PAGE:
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Advertisers and publishers alike have been awaiting the “death of cookies” for several years now amidst growing public concern around data privacy. In recent months, the media industry has begun to gain more information on what a cookie-less future may look like-”at least within the Google Chrome web browser environment.-¯Â 

In this blog post, we’ll explore two Google-led initiatives,-¯the Federated Learning of Cohorts (FLoC) and the Privacy Sandbox. We’ll also break down why publishers should keep an eye on these projects. 

Whatever way you bake it, the third-party cookie poses serious challenges for the media industry. Nowadays,-¯three quarters of mobile devices-¯reject third-party tracking cookies, so both advertisers and publishers have been seeking other avenues where they can gather audience data to create personalized campaigns that help drive revenue for their businesses. 

Big Tech has a massive stake in the digital advertising market, so it makes sense that companies like Google are working diligently to find solutions to the third-party cookie predicament.-¯One such initiative is FLoC, which Google has begun trialing. The company-¯ describes FLoC as a technology that aims to enable demographic and interest-based targeting of large cohorts, while allowing individuals to remain anonymous within those cohorts. 

“Each person’s individual browsing history is kept private, but the browser itself will look at the history and then assign a user to one of those cohorts,” explains-¯this article by The Verge. “When you visit a website, Chrome will tell that site that the visitor is part of cohort 198273 (or whatever).” 

While FLoC may sound like an attractive solution to the dilemma around third-party cookies, it’s too early to deem the initiative a silver bullet for publishers’ advertising woes. FLoC has recently drawn criticism from numerous brands, including rival web browsers Mozilla and Vivaldi, digital civil liberties non-profit the Electronic Frontier Foundation, and others. 

“GitHub has already blocked FLoC and a WordPress technical meeting debated treating it as a security issue. WordPress ‘powers’ more than 40% of the web, which is why this debate has serious implications for Chrome’s successful (or otherwise) FLoC deployment,” according to-¯this article by Forbes.

Privacy Sandbox: APIs to facilitate ad delivery

As a publisher, it’s evident that FLoC might not be a cookie jar you want to reach into just yet. However, FLoC is only one proposal that falls underneath a broader Google initiative-”the-¯Privacy Sandbox. This project outlines a set of privacy standards that aims to enable advertisers to continue using behavioral targeting while offering anonymity to Google Chrome users. The Privacy Sandbox will rely largely on browser application programming interfaces (APIs) to function. 

In addition to FLoC,-¯other Privacy Sandbox proposals-¯include:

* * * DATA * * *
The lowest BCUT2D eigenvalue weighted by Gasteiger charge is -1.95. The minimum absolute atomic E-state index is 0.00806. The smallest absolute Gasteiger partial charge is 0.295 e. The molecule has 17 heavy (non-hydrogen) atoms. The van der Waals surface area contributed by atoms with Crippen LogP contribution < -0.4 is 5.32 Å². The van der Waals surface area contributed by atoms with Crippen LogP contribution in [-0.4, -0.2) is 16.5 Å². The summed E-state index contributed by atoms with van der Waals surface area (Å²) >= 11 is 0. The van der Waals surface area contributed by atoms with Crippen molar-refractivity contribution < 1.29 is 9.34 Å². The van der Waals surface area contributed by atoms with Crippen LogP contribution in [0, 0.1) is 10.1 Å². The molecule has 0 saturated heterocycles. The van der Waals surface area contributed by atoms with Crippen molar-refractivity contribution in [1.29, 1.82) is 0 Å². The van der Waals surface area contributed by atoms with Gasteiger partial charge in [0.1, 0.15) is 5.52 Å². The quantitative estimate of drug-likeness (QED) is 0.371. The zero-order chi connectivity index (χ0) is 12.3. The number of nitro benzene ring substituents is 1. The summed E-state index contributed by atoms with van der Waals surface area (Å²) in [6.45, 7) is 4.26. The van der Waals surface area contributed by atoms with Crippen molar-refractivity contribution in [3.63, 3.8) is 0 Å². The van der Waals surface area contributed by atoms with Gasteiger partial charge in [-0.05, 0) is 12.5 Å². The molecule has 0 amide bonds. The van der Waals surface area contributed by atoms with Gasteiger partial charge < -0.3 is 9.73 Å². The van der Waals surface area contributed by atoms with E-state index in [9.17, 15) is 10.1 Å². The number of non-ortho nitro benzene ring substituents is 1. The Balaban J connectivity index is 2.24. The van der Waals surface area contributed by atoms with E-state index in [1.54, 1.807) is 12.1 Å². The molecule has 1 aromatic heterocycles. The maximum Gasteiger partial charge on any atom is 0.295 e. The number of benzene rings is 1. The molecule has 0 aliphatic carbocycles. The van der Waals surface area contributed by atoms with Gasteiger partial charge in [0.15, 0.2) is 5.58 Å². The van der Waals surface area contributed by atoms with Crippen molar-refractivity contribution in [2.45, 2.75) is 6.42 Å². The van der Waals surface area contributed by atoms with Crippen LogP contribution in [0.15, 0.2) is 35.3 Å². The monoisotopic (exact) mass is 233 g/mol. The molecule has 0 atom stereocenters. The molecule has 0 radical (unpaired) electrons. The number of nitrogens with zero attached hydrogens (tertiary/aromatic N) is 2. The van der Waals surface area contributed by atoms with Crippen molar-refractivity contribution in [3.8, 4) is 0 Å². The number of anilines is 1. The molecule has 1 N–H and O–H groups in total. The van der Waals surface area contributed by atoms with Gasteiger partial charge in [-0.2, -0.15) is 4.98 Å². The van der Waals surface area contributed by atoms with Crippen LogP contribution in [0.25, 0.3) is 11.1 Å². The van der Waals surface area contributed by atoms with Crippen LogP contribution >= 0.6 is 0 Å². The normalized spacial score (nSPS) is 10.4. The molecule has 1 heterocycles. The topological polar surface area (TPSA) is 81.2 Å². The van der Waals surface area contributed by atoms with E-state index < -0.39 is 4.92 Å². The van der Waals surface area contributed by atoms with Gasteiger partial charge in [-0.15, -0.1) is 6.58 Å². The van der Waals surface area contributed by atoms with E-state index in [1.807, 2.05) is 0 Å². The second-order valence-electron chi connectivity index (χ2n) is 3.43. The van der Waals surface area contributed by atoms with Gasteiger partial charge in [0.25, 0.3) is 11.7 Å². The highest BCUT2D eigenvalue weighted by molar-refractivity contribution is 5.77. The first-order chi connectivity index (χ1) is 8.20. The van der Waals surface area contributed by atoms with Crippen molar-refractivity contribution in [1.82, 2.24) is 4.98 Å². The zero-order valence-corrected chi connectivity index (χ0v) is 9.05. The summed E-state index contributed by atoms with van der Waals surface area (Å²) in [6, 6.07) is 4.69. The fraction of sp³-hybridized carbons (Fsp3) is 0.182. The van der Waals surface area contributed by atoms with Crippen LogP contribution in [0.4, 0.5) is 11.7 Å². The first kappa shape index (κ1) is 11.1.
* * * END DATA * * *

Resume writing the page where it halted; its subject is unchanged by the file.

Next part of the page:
• Privacy Budget, which limits how much user data advertisers can collect 
  • First-Party sets, which enable publishers to categorize domain names as a single first party 
  • Willful IP Blindness, which allows websites to put on digital blinders that prevent them from using too much Privacy Budget 

These are just a few of Google’s many proposals that sit within the Privacy Sandbox. 

“First-Party Sets will be used to enable targeting across multiple sites owned by the same publisher,” explains-¯this article by Automatad. “Cross-site targeting across the web won’t work. Privacy Budget will ensure that a limited amount of user data is being disclosed so that granular targeting cannot be done.” 

These potential alternatives to third-party cookies offer the media industry a great deal of information to chew on. Watching these initiatives unfold over time is a smart move, however publishers can also take a few proactive steps to protect their businesses from the death of cookies, which we’ll discuss next. 

What publishers need to consider

Media executives have long lamented the duopoly that Google and Facebook have in the digital advertising industry. As the sun is setting on third-party cookies, publishers remain vulnerable to the tech giants’ power, because research shows-¯over 30% of media organizations don’t yet have a plan to replace third-party cookies

The good news is that publishers do have-¯several ad targeting options available to them that don’t require third-party cookies

  • Contextual advertising-¯is one such alternative that uses keyword targeting to deliver relevant ads to audiences, yielding solid click-through rates.-¯ 
  • Audience-based targeting-¯is another tool at publishers’ disposal, which involves using first-party data gathered from email and social media marketing tactics to deliver highly personalized and effective campaigns. 

Keep your ear to the ground

It’s safe to say the media industry hasn’t heard the last of FLoC or the Privacy Sandbox. Stay up to date on developments surrounding the death of third-party cookies and other pressing industry topics by-¯subscribing to our blog.

Afton Brazzoni

Afton helps B2B companies serve their audiences with captivating, refreshing, effective clarity through storytelling. She brings 12 years of experience in marketing and communications, with a background in journalism, to her mission to deliver clients excellent content that drives their businesses forward. Afton has extensive experience developing strategies and content for growth-oriented organizations such as technology companies, higher education institutions and the tourism industry, as well as for entrepreneurs.